Glaslyn nest - is this the same bird (right) that is now on ON5                                                     ©BGGW

 

So the BIG question then, why has Dai been ousted from his established breeding nest at ON5?

We think Dai is relatively young, maybe a 2007 - 2009 bird. We know he's got two good breeding years under his belt at ON5, producing five fledglings with Delyth in two years - he should be extremely difficult to displace, but he has been. We have three theories:

 

1. He's Dead

 

I went straight from ON5 yesterday to Cors Dyfi to do some filming of Blue 24 (more on this in tomorrow's blog). And who happens to turn up at 19:31? Dai Dot!


Dai Dot flies straight over Blue 24's nest in the evening sunshine.


He also came close to landing on Glesni and Monty's nest - here he comes..


 

So that rules this theory out - thankfully Dai is very much alive.

 

2. Useless Male Theory

Some ospreys just seem to be a bit, well, useless.

Not providing enough food, not incubating enough, not defending a breeding nest from intrusions... the list goes on. We have to be careful though don't we.. what we think a male osprey should behave like is a very human perspective and we probably shouldn't use the term 'useless male' either in all honesty.

Orange VS springs to mind at Loch Garten a few years ago. A lovely male osprey looking for a nest to breed at, and when he finally got his chance, he flunked it. One of the chicks starved to death while the female of the nest (EJ) tried desperately to fish for the family. Another male, Blue 28(2010), also has a history of being displaced from his Rutland nest (by his brother!).

Does Dai fall into this useless male category? Probably not - he looked in fine form in 2014 and 2015 producing five strong chicks to migration age.

 

3. Injured Bird Theory

If Dai has an injury of some sorts, this would weaken him and make him more susceptible to a take-over attempt. But does he have an injury and how would we know?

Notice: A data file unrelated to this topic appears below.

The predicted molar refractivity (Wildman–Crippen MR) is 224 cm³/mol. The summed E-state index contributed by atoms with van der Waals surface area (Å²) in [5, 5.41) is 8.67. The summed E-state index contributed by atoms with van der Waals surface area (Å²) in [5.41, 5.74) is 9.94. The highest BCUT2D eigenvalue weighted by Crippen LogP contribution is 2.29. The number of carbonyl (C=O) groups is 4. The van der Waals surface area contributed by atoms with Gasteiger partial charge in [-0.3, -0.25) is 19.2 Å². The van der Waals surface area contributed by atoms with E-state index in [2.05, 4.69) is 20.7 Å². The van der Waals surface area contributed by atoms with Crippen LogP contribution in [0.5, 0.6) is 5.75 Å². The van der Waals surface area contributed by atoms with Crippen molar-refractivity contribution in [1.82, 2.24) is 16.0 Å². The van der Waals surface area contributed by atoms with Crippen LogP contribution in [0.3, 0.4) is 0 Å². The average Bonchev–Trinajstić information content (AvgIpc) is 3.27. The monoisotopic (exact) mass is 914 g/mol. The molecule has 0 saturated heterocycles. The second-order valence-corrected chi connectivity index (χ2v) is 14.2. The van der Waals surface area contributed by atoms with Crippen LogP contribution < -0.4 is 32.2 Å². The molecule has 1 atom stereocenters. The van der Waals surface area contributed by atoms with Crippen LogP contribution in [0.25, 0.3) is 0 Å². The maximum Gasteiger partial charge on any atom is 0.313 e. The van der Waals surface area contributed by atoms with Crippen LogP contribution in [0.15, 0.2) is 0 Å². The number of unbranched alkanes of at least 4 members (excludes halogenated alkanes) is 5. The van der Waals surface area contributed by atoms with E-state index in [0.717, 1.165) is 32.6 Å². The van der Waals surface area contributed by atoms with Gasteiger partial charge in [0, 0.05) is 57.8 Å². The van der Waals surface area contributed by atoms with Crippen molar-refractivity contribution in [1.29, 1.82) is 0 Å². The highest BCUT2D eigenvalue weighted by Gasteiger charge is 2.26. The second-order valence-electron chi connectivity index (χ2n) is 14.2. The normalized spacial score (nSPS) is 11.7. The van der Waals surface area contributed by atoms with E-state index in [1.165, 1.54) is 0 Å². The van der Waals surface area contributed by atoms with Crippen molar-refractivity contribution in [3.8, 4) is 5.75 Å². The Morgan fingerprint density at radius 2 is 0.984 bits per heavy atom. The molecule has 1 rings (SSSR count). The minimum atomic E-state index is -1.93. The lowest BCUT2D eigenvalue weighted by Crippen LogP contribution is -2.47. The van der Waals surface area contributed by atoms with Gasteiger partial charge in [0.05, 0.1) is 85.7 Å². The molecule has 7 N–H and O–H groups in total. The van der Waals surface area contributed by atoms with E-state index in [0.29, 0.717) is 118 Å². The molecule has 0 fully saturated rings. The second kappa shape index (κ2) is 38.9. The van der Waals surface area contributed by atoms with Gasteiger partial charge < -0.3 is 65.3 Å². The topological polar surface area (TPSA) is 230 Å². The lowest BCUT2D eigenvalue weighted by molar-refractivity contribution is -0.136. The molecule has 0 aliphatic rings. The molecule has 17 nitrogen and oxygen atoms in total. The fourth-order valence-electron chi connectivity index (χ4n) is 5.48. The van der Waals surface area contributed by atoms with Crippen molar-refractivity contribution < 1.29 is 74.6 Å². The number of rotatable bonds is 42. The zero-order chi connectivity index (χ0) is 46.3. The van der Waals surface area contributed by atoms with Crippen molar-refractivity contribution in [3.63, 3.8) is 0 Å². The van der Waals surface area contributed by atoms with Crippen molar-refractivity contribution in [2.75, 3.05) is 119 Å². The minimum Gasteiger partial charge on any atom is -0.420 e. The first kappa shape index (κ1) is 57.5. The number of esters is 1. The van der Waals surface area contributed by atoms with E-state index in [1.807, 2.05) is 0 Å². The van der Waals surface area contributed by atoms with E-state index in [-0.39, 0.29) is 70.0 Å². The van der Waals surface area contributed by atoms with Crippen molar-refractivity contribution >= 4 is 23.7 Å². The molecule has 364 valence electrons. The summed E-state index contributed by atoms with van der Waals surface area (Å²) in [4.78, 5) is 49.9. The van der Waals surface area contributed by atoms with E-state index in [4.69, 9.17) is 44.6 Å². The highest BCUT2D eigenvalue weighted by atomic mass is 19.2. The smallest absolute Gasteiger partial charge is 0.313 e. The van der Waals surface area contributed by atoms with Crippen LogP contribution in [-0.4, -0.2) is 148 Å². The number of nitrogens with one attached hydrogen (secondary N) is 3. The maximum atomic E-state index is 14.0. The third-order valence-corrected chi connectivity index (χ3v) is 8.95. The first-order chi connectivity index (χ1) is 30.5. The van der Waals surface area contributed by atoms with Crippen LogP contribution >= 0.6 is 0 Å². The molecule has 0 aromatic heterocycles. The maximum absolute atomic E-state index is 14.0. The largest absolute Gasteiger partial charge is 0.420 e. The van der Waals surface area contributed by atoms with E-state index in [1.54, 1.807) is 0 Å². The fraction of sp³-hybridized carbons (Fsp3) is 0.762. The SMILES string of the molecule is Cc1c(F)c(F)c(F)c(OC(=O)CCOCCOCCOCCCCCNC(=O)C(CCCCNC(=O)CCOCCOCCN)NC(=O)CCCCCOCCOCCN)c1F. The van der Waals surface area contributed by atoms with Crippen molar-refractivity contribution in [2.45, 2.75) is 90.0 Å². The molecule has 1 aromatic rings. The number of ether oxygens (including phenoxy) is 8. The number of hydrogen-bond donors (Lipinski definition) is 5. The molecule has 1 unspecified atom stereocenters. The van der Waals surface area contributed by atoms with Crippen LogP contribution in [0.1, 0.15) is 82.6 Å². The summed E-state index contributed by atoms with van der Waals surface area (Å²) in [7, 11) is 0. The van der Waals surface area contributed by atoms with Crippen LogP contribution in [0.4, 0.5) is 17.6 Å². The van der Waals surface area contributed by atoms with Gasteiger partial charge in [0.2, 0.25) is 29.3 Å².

Seconds after the above photo of Dai was taken, he made a quick right turn and we could clearly see some kind of a blood stain and/or injury under his right wing.

 


It's common to see blood on birds of prey, including ospreys, but it's generally found on their faces, chests, legs and feet. The blood coming from their prey, not themselves.

We have half a dozen other images that show this blood stain and possibly some feather realignment too. We can't be sure and have to stress this is only a possibility, a theory, but it would certainly explain why Dai was seemingly so easily ousted from his breeding territory.

Did Dai arrive back from migration with this injury or did he sustain it defending his nest from the newcomer?

If Dai does have an injury he seemed to be able to fly around the Dyfi unrestricted yesterday evening - let's hope that it's nothing serious and the worst outcome for Dai is that he has lost his breeding nest. And all this begs another question of course - would Dai Dot settle with Blue 24 on her nest or would Monty escort him away like he did last night in the video above?

We'll keep a look out for him and will, of course, keep you posted.